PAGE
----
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Wednesday, November 4, 2009

October 2009 AK Puzzle Contest Winners

Hello everybody!

After my month away from home, I'm back with 3 new medals in my collection: One Silver team medal in the Eurocup, and two Gold medals from the European Team Championship.

After the victorious European team championship in Novi Sad, on October 31 I flew back to Moscow. I arrived in Moscow at 6 pm on October 31 and already in 12 hours later I had my flight to Miami. When I was driving to the airport at 3 am on November 1, it was snowing in Moscow. It felt like Christmas.

But in Miami there was no snow at all. It was sunny, of course! Such a change in less than 16 hours!

On November 2 I found out the name of my opponent in the coming World Cup in Khanty-Mansiisk. On November 21 and 22 in the first round of the World Cup I will be playing against GM Shakhriayr Mamedyarov. The full table of pairings for the World Cup can be found here.

So November promises to be a very interesting month for me chesswise. I will meet the strongest chess players in the world. First, playing in the World Blitz Championship. By the way now there will be 22 players. To the 20 players that were announced earlier, 2 more players have been invited - Judith Polgar and Dmitry Jakovenko. Second, I will be participating in the World Cup and finally I will play in the first ACP women's world cup in Turkey. Lots of tournaments, and of course, I'm back to training super hard to prepare for them!

But now it's time to announce the winners of the October Puzzle Contest.

Out of the many received solutions only 3 were perfectly correct.

Below I'm posting the solutions by the winner of the October Puzzle Contest - Fernando Rossetti (Brazil).

Alexandra Kosteniuk Puzzle Contest 2009 (October),
Analysis by Fernando Rossetti (Brazil)

Puzzle 1. White plays and wins

Steinitz-Chigorin World Championship

Rematch 1892 (Havana, Cuba)
Game #4 - Classic

One could be eager to sac the rook (Rxh7+) aiming to set a net mate, converting the point. Probably a Steinitz’s wishful thinking, once he was at that moment, one point behind after three games. Let’s see why this premature sac doesn’t work.

Try play:

1.Rxh7+?? Kxh7 2. Qh1+ Kg8 3. Ng5 Rf5!

(3... Rf7? 4.Qh7+ Kf8 5. Nxf7 Kxf7=)

4.Qh7+ Kf8

A) 5. Bxe6 Rxe6 6. Nxe6+ Qxe6
B) 5.g4 Rxg5 6. Bxg5 a4 7. Bxe6 Qxe6

Black still hold the position and White is totally lost. So, what’s the best black’s defender? N and dark square B. How to remove the guard? Blowing up the center, but is it possible? Yes. Black is misplaced, allowing White’s fork (d4-d5) attempt.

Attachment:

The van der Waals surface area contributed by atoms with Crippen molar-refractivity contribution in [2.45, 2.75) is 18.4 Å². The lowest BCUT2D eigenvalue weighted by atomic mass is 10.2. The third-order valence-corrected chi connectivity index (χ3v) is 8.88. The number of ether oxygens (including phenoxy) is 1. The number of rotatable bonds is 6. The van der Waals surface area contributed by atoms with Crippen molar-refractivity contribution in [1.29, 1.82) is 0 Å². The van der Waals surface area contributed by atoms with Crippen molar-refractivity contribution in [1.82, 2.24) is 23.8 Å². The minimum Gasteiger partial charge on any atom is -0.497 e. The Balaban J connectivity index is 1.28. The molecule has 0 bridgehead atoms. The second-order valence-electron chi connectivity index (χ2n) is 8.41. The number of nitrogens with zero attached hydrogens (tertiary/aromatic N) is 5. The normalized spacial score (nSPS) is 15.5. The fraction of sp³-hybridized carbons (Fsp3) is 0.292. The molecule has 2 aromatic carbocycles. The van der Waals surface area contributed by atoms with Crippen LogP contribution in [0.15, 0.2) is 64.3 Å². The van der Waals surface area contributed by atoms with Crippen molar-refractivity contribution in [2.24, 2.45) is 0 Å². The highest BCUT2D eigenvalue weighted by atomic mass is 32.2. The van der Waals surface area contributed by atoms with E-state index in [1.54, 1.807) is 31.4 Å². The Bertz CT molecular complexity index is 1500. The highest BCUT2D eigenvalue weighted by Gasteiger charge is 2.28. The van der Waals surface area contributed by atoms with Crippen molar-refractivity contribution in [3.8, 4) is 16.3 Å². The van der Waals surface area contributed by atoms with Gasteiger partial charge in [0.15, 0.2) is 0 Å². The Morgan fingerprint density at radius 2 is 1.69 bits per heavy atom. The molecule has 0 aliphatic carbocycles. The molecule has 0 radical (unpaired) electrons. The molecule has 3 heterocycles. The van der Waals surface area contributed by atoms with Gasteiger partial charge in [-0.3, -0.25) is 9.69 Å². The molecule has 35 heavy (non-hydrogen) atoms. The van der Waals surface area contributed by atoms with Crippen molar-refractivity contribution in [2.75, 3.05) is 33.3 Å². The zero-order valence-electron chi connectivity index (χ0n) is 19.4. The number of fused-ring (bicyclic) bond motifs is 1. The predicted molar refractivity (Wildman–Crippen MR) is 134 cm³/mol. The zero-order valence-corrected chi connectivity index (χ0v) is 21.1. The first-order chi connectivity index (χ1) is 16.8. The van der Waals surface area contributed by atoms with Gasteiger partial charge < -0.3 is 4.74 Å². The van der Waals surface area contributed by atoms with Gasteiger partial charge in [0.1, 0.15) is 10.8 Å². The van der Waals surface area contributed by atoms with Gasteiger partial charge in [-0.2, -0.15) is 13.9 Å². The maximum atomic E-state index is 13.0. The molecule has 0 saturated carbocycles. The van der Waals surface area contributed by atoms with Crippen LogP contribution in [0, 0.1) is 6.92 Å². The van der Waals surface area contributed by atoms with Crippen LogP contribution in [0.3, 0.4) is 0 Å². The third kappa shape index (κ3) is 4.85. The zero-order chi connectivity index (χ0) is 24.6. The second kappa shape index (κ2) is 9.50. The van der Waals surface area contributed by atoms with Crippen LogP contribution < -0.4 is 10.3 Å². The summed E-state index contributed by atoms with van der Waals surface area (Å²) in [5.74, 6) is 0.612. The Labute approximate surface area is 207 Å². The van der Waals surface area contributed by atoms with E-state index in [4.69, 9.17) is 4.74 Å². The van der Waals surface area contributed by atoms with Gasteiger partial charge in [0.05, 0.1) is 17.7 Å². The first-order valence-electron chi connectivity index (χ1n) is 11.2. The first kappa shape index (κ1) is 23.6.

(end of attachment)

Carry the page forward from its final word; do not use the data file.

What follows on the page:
Actual play:

1.d4! exd4 (forced) 2. Nxd4 Bxd4?!

[2... Nxd4?? and the rook sac on h7 works 3. Rxh7+ Kxh7 4. Qh1+ with mate in two]

3. Rxd4!

More than a simple recapture, this move is a “psychologic invitation”. A fine strategic shot whereas Black dark square (one of the best defender in this position) was swept out of the board.

[3. Bxd4? would have been a mistake, because after 3... Nxd4 4. Rxd4 5.b5 black equalizes (the pair of plays) and goes into a drawn endgame].

How difficult to give good advices in this position:
A) 3... Kg8?! 4. Qd1 Rf7 5. Rc4 Qd6 6. Qxd6 cxd6 7. Rd1 b5 8. Rh4 +−
B) 3... Re7 4. Rdh4 b5?! 5. Qd3! +−
C) 3... b5?! 4. Qd3! +−

After the blunder 3... Nxd4?? all the rest is simple and well known. An astonishing domination: Q + B attacking dark squares with a helpful sword light squared B who guards a2-g8 diagonal.
4. Rxh7+ Kxh7 5. Qh1+ Kg7 6. Bh6+ Kf6 7. Qh4+ Ke5 8. Qxd4+
Chigorin resigns in view of 8... Kf5 9. Qf4# [9.g4#]

(Above) Puzzle 2 by Carvajal, J., 1996.
White to move. White plays and wins. Category Intermediate.

1.a7 b5+ (forced) 2. Kxb5 Kb7 3.a8Q+ Kxa8 4.f7 Rh8 (forced) 5. Ka6!!
[5. Kb6? Rf8!]
5... Kb8

A) [5... Rf8 6. Nb6+ Kb8 7.Nd7+ winning the rook]
B) [5... Rd8 6. Nc7+ Kb8 7. Ne8 +−]

6. Nf6 Kc7 7. Ng8 +- and the promotion is unstoppable.

(Above) Puzzle 3 by Dorogov, Y., 1982.
White to move White plays and wins. Category Difficult.

1.e7 Nf4+ 2. Qxf4
[2. Nxf4?? Qd7+ 3. Ke3 h1Q 4. Qf8 Qg1+ 5. Ke4 Qc6+ 6. Kf5 Qb1+-+]
2... Qh7+ 3. Kd2 h1Q 4. Qxa4+!! Taking advantage of 1.e7 and exploiting position.
4... Kxa4 5. e8Q+ Ka5 6. Qa8+ Kb5 7. Nc7+ Qxc7 8. a4+ Kc4 9. Qg8+ All is over. Black is in zugzwang and there are two main lines to converting the point. The artistic one and the "playable" one.

A) Artistic: 9... Qd5+ 10. Kc2 Qxg8 [10... Qh7+?! 11. Qxh7 there is no escape] 11.e4! The move usually begins the clash now ends it 11...−− 12.b3#

B) Playable: Trying to give back material advantage leading to a pawn endgame

9... Qf7 10. Qxf7+ Qd5+ 11. Qxd5+ Kxd5 12. Ke3 g2 13. Kf2+−

So the winner of the October Puzzle Contest is Fernando Rossetti from Brazil, 2nd prize goes to Renato Carlos de Oliveira and the third place goes to Francisco Valiente. Congratulations!

As usual the winners can send me an email with their postal address and the prizes will be shipped out to them!

Soon I will post 3 new November 09 puzzles, get ready!

Posted by: Alexandra Kosteniuk
Women's World Chess Champion



  • At November 5, 2009 at 2:23 AM , Anonymous Glenn said...

    Do you ever suffer from 'Jet Lag' from all the travel? I heard someone tell me once the symptoms are worse traveling wet-east than east-west.

  • At November 6, 2009 at 6:16 PM , Anonymous pawnman44004 said...

    Won't be too much longer before I see the snow. Living next to Lake Erie, I should see it any day now. ;-)

  • At November 7, 2009 at 1:24 AM , Blogger Unknown said...

    Alexandra,best wishes to you in your tournament schedule for November and December. Your fans are pulling for you!


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